In some ways, small group ministry is like a puzzle. A big puzzle with lots and lots of pieces.
And in other ways, it is really so simple. It's not complicated. Sure, there are some things that are easy and obvious. And there are other things that might require a coach. Someone who has been there before.
There are some things I just wish everyone knew as they build their small group ministry. And believe me, the word "as" is an important word. A very important word.
You see, some things are so important they must be done concurrently. You can't really build a thriving small group ministry in a growing church (or in a catch a moving train scenario) if you try to do one piece at a time.
5 things I wish you knew:
1. You must build your coaching structure as you're launching groups.
If you believe what I do about unconnected people, you will spot this imperative right away. You will know you don't have time to build a coaching structure first. You will also know that you can't expect to sustain the new groups you launch if you aren't building an effective coaching structure. It's not either/or. It's both/and.
If you believe what I do about unconnected people, you will spot this imperative right away. You will know you don't have time to build a coaching structure first. You will also know that you can't expect to sustain the new groups you… Click To Tweet
2. You must focus on launching new groups as you are training leaders to fish for new members.
If you want to build a thriving small group ministry you must focus on launching new groups. If you want to build a thriving small group ministry you must help existing small groups learn to fish for new members (rather than relying on you to send them new members). Existing leaders will always want to be prioritized. Catering to the weakest is a losing proposition.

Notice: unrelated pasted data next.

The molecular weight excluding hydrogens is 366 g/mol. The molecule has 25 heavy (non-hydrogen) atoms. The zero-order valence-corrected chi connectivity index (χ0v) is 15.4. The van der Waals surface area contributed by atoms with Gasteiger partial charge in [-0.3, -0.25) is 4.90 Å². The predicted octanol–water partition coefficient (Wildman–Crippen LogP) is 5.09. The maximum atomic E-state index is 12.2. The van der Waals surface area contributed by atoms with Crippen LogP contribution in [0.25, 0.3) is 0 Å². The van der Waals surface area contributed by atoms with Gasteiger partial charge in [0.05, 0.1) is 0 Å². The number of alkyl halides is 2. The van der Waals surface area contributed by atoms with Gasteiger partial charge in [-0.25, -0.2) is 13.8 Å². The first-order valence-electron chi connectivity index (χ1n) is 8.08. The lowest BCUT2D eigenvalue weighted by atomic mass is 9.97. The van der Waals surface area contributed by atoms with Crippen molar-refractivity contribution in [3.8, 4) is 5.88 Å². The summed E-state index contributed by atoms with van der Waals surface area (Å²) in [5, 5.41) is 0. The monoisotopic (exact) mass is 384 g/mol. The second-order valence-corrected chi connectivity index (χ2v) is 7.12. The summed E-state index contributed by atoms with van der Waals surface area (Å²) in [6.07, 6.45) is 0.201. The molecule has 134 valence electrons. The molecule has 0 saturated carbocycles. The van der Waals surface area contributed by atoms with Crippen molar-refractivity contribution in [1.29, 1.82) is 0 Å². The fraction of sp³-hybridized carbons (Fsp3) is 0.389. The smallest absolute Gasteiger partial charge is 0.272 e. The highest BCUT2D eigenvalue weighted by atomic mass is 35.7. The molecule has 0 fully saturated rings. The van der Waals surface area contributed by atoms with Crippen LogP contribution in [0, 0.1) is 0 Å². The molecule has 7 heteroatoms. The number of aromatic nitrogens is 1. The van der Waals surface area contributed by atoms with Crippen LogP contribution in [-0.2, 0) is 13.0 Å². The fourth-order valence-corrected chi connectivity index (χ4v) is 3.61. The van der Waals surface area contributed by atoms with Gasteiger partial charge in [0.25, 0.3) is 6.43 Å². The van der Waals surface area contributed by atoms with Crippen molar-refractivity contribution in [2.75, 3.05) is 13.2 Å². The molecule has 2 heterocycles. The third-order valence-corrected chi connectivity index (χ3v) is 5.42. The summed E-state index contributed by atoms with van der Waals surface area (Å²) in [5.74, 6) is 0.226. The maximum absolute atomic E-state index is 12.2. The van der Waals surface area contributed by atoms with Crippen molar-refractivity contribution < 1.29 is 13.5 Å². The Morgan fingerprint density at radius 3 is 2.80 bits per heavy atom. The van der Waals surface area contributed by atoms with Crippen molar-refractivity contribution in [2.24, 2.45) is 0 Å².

3. You must work hard to sustain new groups as you're prioritizing new groups.
Related to the previous thing I wish you knew, this is slightly different. Launching new groups must be your priority but working hard to sustain as many of your newest groups as possible is an essential activity. It is not a nice extra. Launching new groups, whether via a church-wide campaign, small group connection, or short-term on-campus strategy, takes a lot of energy. Anytime this much energy is expended, you must capitalize. To launch new groups without a well-thought-out, detailed plan to sustain as many new groups as possible is to waste energy.
4. You must position your senior pastor as small group champion as you become a behind-the-scenes strategist.
You may believe you are the best on your staff team at casting vision for community. You may actually be the best on your staff team at casting vision for community. It doesn't matter. The most influential person in almost every church is the senior pastor. Exceptions are very, very, rare. If you want to build a thriving small group ministry you must leverage the influence of the most influential person in the church. And you must own the behind-the-scenes "strategery." If you're not yet a great strategist, become one. Read the best books and blogs. Listen to the right podcasts. Go to the right conferences. Network with the smartest people. Building a thriving small group ministry requires leveraging the most influential person and becoming a shrewd strategist.
5. You must focus on making disciples as you connect connect unconnected people.
Never let anyone tell you connecting people and making disciples is an either/or proposition. Anyone who suggests this is an either/or needs to re-read the Gospels. The only worthwhile small group systems, models or strategies make disciples as they connect unconnected people. Almost everyone who suggests making disciples requires a separate program for disciple-making is hoping to sell you something.
What do you think? Have a question? Want to argue? You can click here to jump into the conversation.
Image by Cliff